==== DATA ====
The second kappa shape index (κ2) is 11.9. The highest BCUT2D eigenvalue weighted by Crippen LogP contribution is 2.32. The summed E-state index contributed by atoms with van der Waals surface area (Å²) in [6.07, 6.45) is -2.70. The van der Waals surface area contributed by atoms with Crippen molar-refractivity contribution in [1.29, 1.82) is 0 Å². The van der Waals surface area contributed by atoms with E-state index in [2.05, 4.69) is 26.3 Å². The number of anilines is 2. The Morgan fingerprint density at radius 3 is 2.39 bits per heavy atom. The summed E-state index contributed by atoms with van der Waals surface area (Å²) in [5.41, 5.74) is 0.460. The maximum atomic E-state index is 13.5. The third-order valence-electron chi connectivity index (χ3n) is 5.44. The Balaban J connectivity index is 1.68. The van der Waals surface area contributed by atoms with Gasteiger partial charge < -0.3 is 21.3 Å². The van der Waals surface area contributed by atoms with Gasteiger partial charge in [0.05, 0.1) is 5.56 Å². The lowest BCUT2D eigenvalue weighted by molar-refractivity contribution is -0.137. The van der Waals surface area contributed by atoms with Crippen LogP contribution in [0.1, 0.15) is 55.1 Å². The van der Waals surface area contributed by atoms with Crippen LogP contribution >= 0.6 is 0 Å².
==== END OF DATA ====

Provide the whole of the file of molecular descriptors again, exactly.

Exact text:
The second kappa shape index (κ2) is 11.9. The highest BCUT2D eigenvalue weighted by Crippen LogP contribution is 2.32. The summed E-state index contributed by atoms with van der Waals surface area (Å²) in [6.07, 6.45) is -2.70. The van der Waals surface area contributed by atoms with Crippen molar-refractivity contribution in [1.29, 1.82) is 0 Å². The van der Waals surface area contributed by atoms with E-state index in [2.05, 4.69) is 26.3 Å². The number of anilines is 2. The Morgan fingerprint density at radius 3 is 2.39 bits per heavy atom. The summed E-state index contributed by atoms with van der Waals surface area (Å²) in [5.41, 5.74) is 0.460. The maximum atomic E-state index is 13.5. The third-order valence-electron chi connectivity index (χ3n) is 5.44. The Balaban J connectivity index is 1.68. The van der Waals surface area contributed by atoms with Gasteiger partial charge < -0.3 is 21.3 Å². The van der Waals surface area contributed by atoms with Gasteiger partial charge in [0.05, 0.1) is 5.56 Å². The lowest BCUT2D eigenvalue weighted by molar-refractivity contribution is -0.137. The van der Waals surface area contributed by atoms with Crippen LogP contribution in [0.1, 0.15) is 55.1 Å². The van der Waals surface area contributed by atoms with Crippen LogP contribution >= 0.6 is 0 Å².